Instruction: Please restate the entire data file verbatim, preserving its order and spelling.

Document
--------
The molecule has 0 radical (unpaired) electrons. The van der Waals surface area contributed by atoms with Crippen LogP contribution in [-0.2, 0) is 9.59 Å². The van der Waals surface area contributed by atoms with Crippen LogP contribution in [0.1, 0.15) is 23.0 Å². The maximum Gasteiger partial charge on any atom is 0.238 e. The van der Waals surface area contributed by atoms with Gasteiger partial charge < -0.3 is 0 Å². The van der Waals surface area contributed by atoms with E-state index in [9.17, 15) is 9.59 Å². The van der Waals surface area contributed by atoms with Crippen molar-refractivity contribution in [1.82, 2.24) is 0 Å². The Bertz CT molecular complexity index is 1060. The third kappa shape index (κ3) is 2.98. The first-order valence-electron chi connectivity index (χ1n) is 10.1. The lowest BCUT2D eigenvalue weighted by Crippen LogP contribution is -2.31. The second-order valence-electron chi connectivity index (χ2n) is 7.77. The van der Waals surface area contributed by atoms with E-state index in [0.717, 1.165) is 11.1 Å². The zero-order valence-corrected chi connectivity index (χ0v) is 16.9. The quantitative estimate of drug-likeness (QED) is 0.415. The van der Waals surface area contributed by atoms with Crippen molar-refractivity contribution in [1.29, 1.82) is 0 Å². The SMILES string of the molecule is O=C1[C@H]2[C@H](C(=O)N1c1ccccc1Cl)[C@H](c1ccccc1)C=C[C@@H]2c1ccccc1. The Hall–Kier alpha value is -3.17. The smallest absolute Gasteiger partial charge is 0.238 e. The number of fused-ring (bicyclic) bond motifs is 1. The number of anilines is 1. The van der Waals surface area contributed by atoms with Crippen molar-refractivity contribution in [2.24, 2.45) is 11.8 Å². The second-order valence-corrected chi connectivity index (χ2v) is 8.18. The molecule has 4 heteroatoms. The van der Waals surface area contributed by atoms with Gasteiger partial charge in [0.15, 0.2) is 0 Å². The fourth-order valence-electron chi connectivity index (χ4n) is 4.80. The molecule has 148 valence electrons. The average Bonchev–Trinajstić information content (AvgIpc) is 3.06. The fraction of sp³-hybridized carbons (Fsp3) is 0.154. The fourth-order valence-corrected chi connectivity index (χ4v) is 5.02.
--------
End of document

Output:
The molecule has 0 radical (unpaired) electrons. The van der Waals surface area contributed by atoms with Crippen LogP contribution in [-0.2, 0) is 9.59 Å². The van der Waals surface area contributed by atoms with Crippen LogP contribution in [0.1, 0.15) is 23.0 Å². The maximum Gasteiger partial charge on any atom is 0.238 e. The van der Waals surface area contributed by atoms with Gasteiger partial charge < -0.3 is 0 Å². The van der Waals surface area contributed by atoms with E-state index in [9.17, 15) is 9.59 Å². The van der Waals surface area contributed by atoms with Crippen molar-refractivity contribution in [1.82, 2.24) is 0 Å². The Bertz CT molecular complexity index is 1060. The third kappa shape index (κ3) is 2.98. The first-order valence-electron chi connectivity index (χ1n) is 10.1. The lowest BCUT2D eigenvalue weighted by Crippen LogP contribution is -2.31. The second-order valence-electron chi connectivity index (χ2n) is 7.77. The van der Waals surface area contributed by atoms with E-state index in [0.717, 1.165) is 11.1 Å². The zero-order valence-corrected chi connectivity index (χ0v) is 16.9. The quantitative estimate of drug-likeness (QED) is 0.415. The van der Waals surface area contributed by atoms with Crippen molar-refractivity contribution in [1.29, 1.82) is 0 Å². The SMILES string of the molecule is O=C1[C@H]2[C@H](C(=O)N1c1ccccc1Cl)[C@H](c1ccccc1)C=C[C@@H]2c1ccccc1. The Hall–Kier alpha value is -3.17. The smallest absolute Gasteiger partial charge is 0.238 e. The number of fused-ring (bicyclic) bond motifs is 1. The number of anilines is 1. The van der Waals surface area contributed by atoms with Crippen molar-refractivity contribution in [2.24, 2.45) is 11.8 Å². The second-order valence-corrected chi connectivity index (χ2v) is 8.18. The molecule has 4 heteroatoms. The van der Waals surface area contributed by atoms with Gasteiger partial charge in [0.15, 0.2) is 0 Å². The fourth-order valence-electron chi connectivity index (χ4n) is 4.80. The molecule has 148 valence electrons. The average Bonchev–Trinajstić information content (AvgIpc) is 3.06. The fraction of sp³-hybridized carbons (Fsp3) is 0.154. The fourth-order valence-corrected chi connectivity index (χ4v) is 5.02.